Did you know that most racehorse injuries involve the musculoskeletal system in some way? Here, we’ll take a look at four of the most common types of tendon and ligament injuries thoroughbred race horses can suffer from. Armed with this knowledge, you will be better able to understand what these injuries mean to a horse’s future with racing.
A bowed tendon is defined as an enlargement and inflammation of the flexor tendon which is located behind the front cannon bone. In general, the cause is excessive strain; excessive strain can be caused by many different things, including a horse having weak pasterns or being back at the knees, low heels, long toes, and improper shoeing can all lead to bowed tendons. Treatment for bowed tendons involves months of rest; for example, six months off is quite normal. Additional treatments including surgical procedures, laser treatments, and enzyme injections are currently being used in the treatment of bowed tendons.
When the front of the cannon bone, between the fetlock and knee joints, is enlarged, serious soreness occurs, along with calcium deposits and new bone growth. This condition is caused by excessive concussion, and is most often seen in young horses forced to endure heavy training. The goal of treatment for bucked shins is to thicken the cannon bone’s front cortex, sometimes by continuing light training and providing pain management, and other times by taking more invasive action. The best treatment for bucked shins? Don’t overdo it with training.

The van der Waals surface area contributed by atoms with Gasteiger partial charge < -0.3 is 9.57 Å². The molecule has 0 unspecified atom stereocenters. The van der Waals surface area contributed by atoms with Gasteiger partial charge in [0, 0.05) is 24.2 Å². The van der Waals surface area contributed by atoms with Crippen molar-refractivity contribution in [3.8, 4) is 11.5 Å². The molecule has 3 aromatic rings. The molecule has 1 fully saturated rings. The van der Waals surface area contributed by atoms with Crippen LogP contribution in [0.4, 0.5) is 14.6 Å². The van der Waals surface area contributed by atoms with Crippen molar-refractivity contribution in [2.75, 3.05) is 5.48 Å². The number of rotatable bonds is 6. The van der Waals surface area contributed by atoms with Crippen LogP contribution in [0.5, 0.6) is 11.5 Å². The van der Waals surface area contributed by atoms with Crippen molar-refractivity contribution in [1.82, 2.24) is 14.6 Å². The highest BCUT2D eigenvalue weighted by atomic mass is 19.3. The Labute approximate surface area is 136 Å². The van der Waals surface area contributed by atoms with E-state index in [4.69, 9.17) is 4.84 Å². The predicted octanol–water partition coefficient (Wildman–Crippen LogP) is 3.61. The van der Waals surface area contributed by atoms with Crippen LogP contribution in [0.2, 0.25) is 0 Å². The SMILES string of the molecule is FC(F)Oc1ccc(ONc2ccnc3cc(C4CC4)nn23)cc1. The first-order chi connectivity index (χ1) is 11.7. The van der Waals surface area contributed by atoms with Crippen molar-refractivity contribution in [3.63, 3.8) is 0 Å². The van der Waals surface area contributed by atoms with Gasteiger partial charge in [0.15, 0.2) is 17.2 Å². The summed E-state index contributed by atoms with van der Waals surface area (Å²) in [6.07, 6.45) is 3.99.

Human athletes suffer from shin splints with regularity; a horse can get a splint too. These bony growths or calcifications occur on the inside of the cannon bones, and are normally caused when the interosseous ligament which binds the cannon bone to the splint bones becomes inflamed, and it can also be caused by a concussion with a hard surface.
Torn Suspensory Ligament
The horse’s suspensory ligaments run from the upper end of the back side of the cannon bones, knees, or hocks, all the way down to the pastern bone and the sesamoids. These very important ligaments are understandably some of the most stressed of all the thoroughbred race horse’s bodily tissues. Treatment for a torn suspensory ligament normally involves anywhere from 6 to 9 months of rest followed by approximately 3 months of retraining.
As you can see, each of these injuries causes significant pain to the horse and lost time to the owner; by preventing overuse, you make giant strides in ensuring your horse does not suffer one of these common racehorse injuries.